Absinthe Tasting Notes

Find interesting comments and tasting notes about absinthes available on Absinthes.com – by real experts!

Freiburg Absinthe tasting notes by Marc Thuillier

Another organic absinthe you shall say, one more on the list… Yes but! The Freiburg Absinthe comes from Germany and more importantly, it’s distilled with a grape pomace alcohol base, a very well known alcohol in Italy under the name Grappa. Absinthe + Germany + Organic + Grappa = way too many things? Do not draw conclusions too hastily and see my tasting notes instead.

This absinthe is made by Andreas Dilger, a very renowned winemaker in the Freiburg region of South Germany. He’s most well-known for his organic wines derived from biodynamic viticulture.

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Absinthe Valdetra Verte tasting notes by Marc Thuillier

Absinthe Valdetra Verte is distilled by Gaudentia Persoz in Couvet, Val-de-Travers. There are still not many green absinthes in this Swiss region, and the road has been quite long to get there. In fact, only clear absinthes were clandestinely distilled there before the lift of the ban in Switzerland in 2005, simply because it required less herbs and less time than for making a Verte. The first green absinthes that popped up in the Val-de-Travers were sometimes not really pleasant to drink… Let’s see how they are today.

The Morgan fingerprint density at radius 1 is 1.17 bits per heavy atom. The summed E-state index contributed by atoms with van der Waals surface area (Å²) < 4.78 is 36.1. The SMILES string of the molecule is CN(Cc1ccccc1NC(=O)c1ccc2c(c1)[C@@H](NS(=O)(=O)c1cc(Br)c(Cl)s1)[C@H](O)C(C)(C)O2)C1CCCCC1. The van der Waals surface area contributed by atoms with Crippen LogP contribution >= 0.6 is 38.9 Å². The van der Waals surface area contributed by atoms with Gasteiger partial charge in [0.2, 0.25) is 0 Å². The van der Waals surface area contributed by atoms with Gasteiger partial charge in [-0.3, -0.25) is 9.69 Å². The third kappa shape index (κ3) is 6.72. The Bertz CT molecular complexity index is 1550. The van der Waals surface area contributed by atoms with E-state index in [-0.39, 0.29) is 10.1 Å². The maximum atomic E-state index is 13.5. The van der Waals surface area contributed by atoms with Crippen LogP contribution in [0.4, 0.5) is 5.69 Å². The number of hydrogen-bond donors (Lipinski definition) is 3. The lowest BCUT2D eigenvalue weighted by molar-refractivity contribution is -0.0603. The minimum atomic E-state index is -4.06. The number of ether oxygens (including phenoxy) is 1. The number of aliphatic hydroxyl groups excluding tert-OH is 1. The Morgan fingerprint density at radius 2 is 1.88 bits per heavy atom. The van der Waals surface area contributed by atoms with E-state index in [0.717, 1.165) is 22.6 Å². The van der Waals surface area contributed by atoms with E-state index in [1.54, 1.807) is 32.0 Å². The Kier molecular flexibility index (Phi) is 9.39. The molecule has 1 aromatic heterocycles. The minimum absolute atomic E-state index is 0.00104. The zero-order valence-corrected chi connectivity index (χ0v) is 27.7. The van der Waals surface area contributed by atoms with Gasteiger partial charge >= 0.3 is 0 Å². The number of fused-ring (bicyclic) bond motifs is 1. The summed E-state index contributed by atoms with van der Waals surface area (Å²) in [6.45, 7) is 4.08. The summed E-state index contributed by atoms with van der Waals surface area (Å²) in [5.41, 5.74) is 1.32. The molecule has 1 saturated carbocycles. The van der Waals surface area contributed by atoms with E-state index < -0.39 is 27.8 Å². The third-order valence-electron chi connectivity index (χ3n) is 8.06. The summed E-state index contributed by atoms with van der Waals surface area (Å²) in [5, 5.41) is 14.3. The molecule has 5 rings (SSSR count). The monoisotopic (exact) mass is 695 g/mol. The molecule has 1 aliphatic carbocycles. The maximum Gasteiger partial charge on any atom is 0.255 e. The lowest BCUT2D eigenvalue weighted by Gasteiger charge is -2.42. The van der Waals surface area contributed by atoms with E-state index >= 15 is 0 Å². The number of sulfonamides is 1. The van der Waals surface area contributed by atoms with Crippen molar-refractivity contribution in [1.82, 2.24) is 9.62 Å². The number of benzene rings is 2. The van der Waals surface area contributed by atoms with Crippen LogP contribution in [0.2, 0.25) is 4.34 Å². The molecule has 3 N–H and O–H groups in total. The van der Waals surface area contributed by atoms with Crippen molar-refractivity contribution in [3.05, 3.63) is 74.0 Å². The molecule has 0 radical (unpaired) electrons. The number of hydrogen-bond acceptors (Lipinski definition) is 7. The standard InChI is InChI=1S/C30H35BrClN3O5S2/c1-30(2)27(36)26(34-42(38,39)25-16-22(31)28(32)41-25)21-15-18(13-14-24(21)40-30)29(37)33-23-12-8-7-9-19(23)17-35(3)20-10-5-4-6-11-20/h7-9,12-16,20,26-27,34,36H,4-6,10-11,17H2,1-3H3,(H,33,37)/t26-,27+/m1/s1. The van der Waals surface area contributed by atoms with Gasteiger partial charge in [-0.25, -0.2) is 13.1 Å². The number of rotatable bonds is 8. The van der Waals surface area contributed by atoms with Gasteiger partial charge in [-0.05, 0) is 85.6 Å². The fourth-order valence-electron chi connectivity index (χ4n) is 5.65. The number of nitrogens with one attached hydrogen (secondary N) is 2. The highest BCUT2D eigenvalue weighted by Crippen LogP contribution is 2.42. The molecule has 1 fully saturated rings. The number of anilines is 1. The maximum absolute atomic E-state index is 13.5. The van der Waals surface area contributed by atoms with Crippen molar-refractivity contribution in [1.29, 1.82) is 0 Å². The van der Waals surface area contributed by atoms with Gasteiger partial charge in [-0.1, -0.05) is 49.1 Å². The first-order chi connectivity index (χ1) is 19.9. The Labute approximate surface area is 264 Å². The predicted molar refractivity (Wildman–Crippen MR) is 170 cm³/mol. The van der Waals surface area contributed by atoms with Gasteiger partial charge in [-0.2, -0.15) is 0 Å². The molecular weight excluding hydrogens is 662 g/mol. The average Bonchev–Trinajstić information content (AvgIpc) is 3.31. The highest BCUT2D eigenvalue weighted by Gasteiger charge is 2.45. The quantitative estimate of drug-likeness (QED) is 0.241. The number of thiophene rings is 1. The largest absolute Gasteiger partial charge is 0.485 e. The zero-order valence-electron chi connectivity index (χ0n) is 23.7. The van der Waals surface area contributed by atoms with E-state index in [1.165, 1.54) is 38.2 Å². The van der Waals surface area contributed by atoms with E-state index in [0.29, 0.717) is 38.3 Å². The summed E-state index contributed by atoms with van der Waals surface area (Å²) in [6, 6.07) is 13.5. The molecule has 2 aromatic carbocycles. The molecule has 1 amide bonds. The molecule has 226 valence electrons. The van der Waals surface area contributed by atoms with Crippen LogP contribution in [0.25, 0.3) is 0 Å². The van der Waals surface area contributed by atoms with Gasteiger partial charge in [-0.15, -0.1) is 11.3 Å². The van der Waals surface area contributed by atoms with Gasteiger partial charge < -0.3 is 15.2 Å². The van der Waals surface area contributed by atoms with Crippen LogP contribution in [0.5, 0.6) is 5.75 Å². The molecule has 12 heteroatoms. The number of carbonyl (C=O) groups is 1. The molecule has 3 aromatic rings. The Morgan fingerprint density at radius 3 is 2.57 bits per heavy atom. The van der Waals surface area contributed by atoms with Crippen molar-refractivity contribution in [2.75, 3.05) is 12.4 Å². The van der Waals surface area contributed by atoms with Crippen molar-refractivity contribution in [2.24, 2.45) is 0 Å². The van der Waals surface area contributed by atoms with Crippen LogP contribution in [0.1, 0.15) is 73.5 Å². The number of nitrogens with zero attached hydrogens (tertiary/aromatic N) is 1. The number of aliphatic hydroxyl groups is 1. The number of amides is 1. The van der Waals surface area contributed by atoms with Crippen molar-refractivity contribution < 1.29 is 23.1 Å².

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Absinthe Philippe Lasala Tasting Notes by Marc Thuillier

Absinthe Philippe Lasala is one of the cheapest Spanish absenta, so one would expect a ‘cheap’ taste too, like some of the vile fluorescent oil mixes made in Czech Republic. But while it is not traditionally distilled and made from a mix of herbal essences, it definitely not has a ‘cheap taste’. Marc Thuillier recently heard that the Lasala had improved over the years and was very curious to taste it. Here are his tasting notes.

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Absinthe Vieux Pontarlier FDC 3 ans Tasting Notes by Marc Thuillier

Absinthe Vieux Pontarlier is a timeless classic from the Emile Pernot distillery in Pontarlier. Three years ago, Dominique Rousselet, director of the distillery, decided to reserve part of a batch in order to age it in a oak barrel. 3 years later, here it is, finally, bottled and ready to be drunk. That’s exactly what Marc Thuillier did immediately after receiving his bottle. Here are his tasting notes:

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